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OF

CHARLES DICKENS

BY

JOHN FORSTER.

VOL. II.

1842-1852.

1

PHILADELPHIA:

J. B. LIPPINCOTT & CO.

955d

F 73 1872 V.2

CORRECTIONS MADE IN THE LATER EDITIONS

OF THE FIRST VOLUME,

A NOTICE written under date of the 23rd December, 1871, appeared with the Tenth Edition. “Such has been the rapidity of the demand for successive impressions of this book, that I have found it impossible, until now, to correct at pages 31, 87, and 97 three errors of statement made in the former editions; and some few other mistakes, not in themselves important, at pages 96, 101, and 102. I take the opportunity of adding, that the mention at p. 83 is not an allusion to the well-known 'Penny' and 'Saturday'magazines, but to weekly periodicals of some years' earlier date resembling them in form. One of them, I have since found from a later mention by Dickens himself, was presumably of a less wholesome and instructive character. 'I used,' he says, 'when I was at school, to take in the Terrific Register, making myself unspeakably miserable, and frightening my very wits out of my head, for the small charge of a penny weekly; which, considering that there was an illustration to every number in which there was always a pool of blood, and at least one body, was cheap.' An obliging correspondent writes to me upon my reference to the Fox-under-the-hill, at p. 62: Will you permit me to say, that the house, shut up and almost ruinous, is still to be found at the bottom of a curious and most precipitous court, the entrance of which is just past Salisbury-street. . . . It was once, I think, the approach to the halfpenny boats. The house is now shut out from the waterside by the Embankment.'" I proceed to state in detail what the changes thus referred to were.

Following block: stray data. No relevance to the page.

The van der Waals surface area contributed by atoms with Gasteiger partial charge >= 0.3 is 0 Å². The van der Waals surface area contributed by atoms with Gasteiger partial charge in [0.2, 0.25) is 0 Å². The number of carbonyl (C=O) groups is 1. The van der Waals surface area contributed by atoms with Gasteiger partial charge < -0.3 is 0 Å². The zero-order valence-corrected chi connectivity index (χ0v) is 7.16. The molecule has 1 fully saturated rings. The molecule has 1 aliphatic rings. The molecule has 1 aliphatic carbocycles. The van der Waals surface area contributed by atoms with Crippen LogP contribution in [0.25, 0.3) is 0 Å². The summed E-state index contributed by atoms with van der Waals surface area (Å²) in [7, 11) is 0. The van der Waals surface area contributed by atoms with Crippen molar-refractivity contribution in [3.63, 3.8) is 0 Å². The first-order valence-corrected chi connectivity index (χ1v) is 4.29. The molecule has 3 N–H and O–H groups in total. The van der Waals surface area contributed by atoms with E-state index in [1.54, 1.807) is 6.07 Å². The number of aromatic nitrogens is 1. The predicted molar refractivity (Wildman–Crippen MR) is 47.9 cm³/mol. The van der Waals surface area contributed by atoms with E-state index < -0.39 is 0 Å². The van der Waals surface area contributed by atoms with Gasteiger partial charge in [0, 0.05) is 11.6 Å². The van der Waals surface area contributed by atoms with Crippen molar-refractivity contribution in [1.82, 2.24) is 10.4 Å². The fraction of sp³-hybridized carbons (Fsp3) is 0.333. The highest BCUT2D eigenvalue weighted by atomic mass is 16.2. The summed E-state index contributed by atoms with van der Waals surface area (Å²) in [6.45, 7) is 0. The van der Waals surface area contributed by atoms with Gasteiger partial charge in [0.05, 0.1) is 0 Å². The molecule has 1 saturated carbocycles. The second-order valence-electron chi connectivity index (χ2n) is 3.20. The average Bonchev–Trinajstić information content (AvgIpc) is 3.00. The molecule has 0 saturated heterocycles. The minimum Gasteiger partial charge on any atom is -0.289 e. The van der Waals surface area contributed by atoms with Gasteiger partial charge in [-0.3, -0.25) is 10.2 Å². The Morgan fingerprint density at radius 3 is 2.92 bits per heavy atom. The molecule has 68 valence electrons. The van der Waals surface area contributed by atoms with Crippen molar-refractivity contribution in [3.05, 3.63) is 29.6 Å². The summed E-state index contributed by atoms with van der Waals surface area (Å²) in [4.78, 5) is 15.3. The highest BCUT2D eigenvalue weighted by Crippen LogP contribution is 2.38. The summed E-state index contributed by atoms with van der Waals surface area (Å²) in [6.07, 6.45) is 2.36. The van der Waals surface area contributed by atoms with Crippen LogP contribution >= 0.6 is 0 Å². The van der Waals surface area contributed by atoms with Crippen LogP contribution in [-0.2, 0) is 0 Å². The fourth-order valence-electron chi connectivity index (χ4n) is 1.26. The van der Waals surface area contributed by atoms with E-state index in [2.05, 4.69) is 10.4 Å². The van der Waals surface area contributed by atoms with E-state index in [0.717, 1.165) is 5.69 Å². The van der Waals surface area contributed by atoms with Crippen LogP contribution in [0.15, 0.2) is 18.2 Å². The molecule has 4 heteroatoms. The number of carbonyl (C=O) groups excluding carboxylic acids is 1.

The passage about James Lamert, beginning at the thirteenth line of p. 31, now stands : "His chief ally and encourager in these displays was a youth of some ability, much older than himself, named James Lamert, stepson to his mother's sister and therefore a sort of cousin, who was his great patron and friend in his childish days. Mary, the eldest daughter of Charles Barrow, himself a lieutenant in the navy, had for her first husband a commander in the navy called Allen; on whose death by drowning at Rio Janeiro she had joined her sister, the navypay clerk's

Chatham; in which place she subsequently took for her second husband Doctor Lamert, an army-surgeon, whose son James, even after he had been sent to Sandhurst for his education, continued still to visit Chatham from time to time. He had a turn for private theatricals; and as his father's quarters were in the ordnance-hospital there, a great rambling place otherwise at that time almost uninhabited, he had plenty of room in which to get up his

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entertainments." Two other corrections were consequent on this change. At the 21st line of page 38, for “the elder cousin” read “the cousin by marriage;" and at the 31st line of p. 49, “cousin by his mother's side" should be "cousin by his aunt's marriage."

At the 15th line the 41st page, "his bachelor-uncle, fellow-clerk,” &c. should be “the uncle who was at this time fellow-clerk,” &c. At the 11th line of page 54, Charles-court" should be "Clare-court." The allusion to one of his favourite localities at the 23d line of page 62 should stand thus: “a little public-house by the water-side called the Fox-under-the-hill, approached by an underground passage which we once missed in looking for it together.”

The passage at p. 87, having reference to an early friend who had been with him, as I supposed, at his first school, should run thus: “In this however I have since discovered my own mistake: the truth being that it was this gentleman's connection, not with the Wellington-academy, but with a school kept by Mr. Dawson in Hunter-street, Brunswick-square, where the brothers of Dickens were subsequently placed, which led to their early knowledge of each other. I fancy that they were together also, for a short time, at Mr. Molloy's in Newsquare, Lincoln's-inn; but, whether or not this was so, Dickens certainly had not quitted school many months before his father had made sufficient interest with an attorney of Gray's-inn, Mr. Edward Blackmore, to obtain him regular employment in his office.” There is subsequent allusion to the same gentleman (at p. 182) as his "school-companion at Mr. Dawson's in Henrietta-street,” which ought to stand as “having known him when himself a law-clerk in Lincoln's-inn."